This is the kind of union I had never thought of before and immediately wondered WHY I had not. Fly producer Batsauce and underground Atlantian emcee Dillon coming together as a hip-hop team. Once I saw the two were working together on an album the slow CoFlow fire started to burn a little bit faster. What could they do in unison? Would this be another Guru and Primo? CL and Pete Rock? Not every team up of a good producer and rapper can be magic, but in a world that’s full of disappointment it never hurts to get your hopes up for something good to come along. “Keep Pushin'” featuring Sadat X was exactly the kind of result I was hoping for. If this was any indication of what a full length album could be like I did indeed have reason to be hopeful.
Shortly thereafter a watermarked copy of “On Their Way” was on its way to my desktop. At this point such preventative methods are unnecessary because this album hit retail locations on Friday the 13th anyway with apologies to you triskaidekaphobians out there. It leaves me wondering when everything switched over. It used to be that I’d go to the record store every Tuesday (or sometimes even at 11:59 PM the night before) to get all of the newest albums available. When did everybody switch to Fridays and WHY did they? There’s that word again. “Ours not to reason why” was the beginning of a math lesson I heard as a child. “Just invert and multiply!” That was never good enough for me though. Why did I have to? What was the reason? For Dillon and Batsauce I know the reason – they love making hip-hop. That love comes through on “Magma Mouth,” a track featuring familiar Dillon collaborator Paten Locke.
That theme fits all of the guest stars for “On Their Way.” Each one is a minor star in a universe of radiant WR 102 and 142’s, but no less visible in the night sky of the dedicated rap observer including the aptly named Qwazaar, a collaborator as familiar to Batsauce as Dillon is to Locke. You’ll have to forgive my stellar puns but you won’t have to apologize for playing “City Lights” to anyone. I wound up mesmerized by this song and kept it on loop for a little while. The bassline is head nodding, the scratches on the hook are tight, and the sounds on the instrumental twinkle like little stars all their own.
Other artists measured by stellar cartographers for this release include Count Bass D (“Penmanship”), Greg Nice (“Come On”) and the binary system of Supa Dave West and Willie Evans Jr. (“Ours”). The brightest shine though is the opportunities for “Bats and Dilly” to showcase what they can do when left to their own devices – the production devices and the mic devices respectively. That’s why even soft and gentle tracks like “Beautiful Mistakes” have a luminous glow that’s hard to ignore. The words are thoughtfully chosen and well arranged to a beat that just feels RIGHT.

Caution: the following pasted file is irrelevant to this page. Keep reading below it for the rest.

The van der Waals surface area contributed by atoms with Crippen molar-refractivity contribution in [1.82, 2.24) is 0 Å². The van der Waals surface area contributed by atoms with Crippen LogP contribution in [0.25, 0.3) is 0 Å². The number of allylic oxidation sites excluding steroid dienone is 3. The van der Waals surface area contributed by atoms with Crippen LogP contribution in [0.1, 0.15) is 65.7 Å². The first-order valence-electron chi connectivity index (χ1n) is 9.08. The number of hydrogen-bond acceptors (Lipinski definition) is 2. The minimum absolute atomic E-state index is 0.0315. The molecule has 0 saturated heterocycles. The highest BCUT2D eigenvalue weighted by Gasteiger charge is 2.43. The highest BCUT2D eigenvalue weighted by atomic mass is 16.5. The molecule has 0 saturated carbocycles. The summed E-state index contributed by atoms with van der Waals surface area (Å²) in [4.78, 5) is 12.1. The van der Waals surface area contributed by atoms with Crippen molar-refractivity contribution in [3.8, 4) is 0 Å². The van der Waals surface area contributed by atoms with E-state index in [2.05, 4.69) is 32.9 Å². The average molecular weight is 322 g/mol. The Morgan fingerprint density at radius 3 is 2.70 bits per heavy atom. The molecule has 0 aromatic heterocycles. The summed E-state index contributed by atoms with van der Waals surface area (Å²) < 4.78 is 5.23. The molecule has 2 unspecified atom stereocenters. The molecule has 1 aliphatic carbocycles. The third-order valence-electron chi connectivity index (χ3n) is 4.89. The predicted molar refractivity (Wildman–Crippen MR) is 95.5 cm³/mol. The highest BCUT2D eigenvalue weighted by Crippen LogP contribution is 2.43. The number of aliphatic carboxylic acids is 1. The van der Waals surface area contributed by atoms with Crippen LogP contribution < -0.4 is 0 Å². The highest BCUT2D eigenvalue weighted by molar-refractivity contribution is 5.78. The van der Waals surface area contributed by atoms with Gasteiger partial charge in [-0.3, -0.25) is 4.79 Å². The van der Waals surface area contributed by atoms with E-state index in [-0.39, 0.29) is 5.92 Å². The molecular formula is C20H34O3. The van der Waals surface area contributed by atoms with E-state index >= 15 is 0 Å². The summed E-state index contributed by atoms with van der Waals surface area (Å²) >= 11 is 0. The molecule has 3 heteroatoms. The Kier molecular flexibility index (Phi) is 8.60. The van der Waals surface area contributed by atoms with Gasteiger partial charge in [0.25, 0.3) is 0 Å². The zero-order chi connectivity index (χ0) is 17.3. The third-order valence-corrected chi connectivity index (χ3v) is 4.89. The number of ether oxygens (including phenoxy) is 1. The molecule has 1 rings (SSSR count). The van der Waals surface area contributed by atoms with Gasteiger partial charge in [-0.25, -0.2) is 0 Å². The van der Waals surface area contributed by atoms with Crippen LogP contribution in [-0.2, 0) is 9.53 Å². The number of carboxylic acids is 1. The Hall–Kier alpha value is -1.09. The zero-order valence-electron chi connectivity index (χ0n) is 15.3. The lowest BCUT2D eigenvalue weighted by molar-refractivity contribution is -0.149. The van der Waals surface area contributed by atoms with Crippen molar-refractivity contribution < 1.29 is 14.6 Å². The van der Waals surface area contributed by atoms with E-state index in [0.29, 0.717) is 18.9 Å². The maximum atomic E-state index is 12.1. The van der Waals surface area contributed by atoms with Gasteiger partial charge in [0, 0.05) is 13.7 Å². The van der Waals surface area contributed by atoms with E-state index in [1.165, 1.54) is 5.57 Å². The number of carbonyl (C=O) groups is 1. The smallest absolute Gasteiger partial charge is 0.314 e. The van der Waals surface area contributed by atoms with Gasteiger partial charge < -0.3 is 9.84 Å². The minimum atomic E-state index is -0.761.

“One door is opened as another is slammed shut
Try to get your foot in either anyway you can, but
when the opportunity knocked, you got so damn stuck
that you would rather be in the cut and not even stand up
(Stand up!) And that’s a damn shame but I can’t blame ya
I mean you can’t blame me – that’s what this land made me
Smokin contemplatin, foldin this poker hand maybe
Once upon a time it was all according to plan baby!”
The biggest WHY of all that I have to push out there is “Why are Dillon and Batsauce not better known in our rap galaxy?” I suspect there’s some natural skepticism out there. If I’m being fair (and I mean no offense because dude is dope as hell) Batsauce sounds like a comedy name instead of somebody to be given the highest regard. It sounds like a one off spinoff comic where Batman and applesauce somehow merged and became a crime fighting mutant. Dillon? Yeah people are going to think you’re smoking something when you say “Dillon is the nicest emcee.” Dillon who? What’s his last name? (It’s Maurer actually.) I mean he could call himself MC The Most Nicest or Lil’ Dillon or Young Dillon Esquire but even if that would pop his name in the mainstream he knows it would be corny and so do I. The truth is that “On Their Way” answers an even more important question than WHY and that’s WHERE. Where are Dillon & Batsauce going? Into the MP3 players, CD drives and turntables of those who appreciate the good s–t.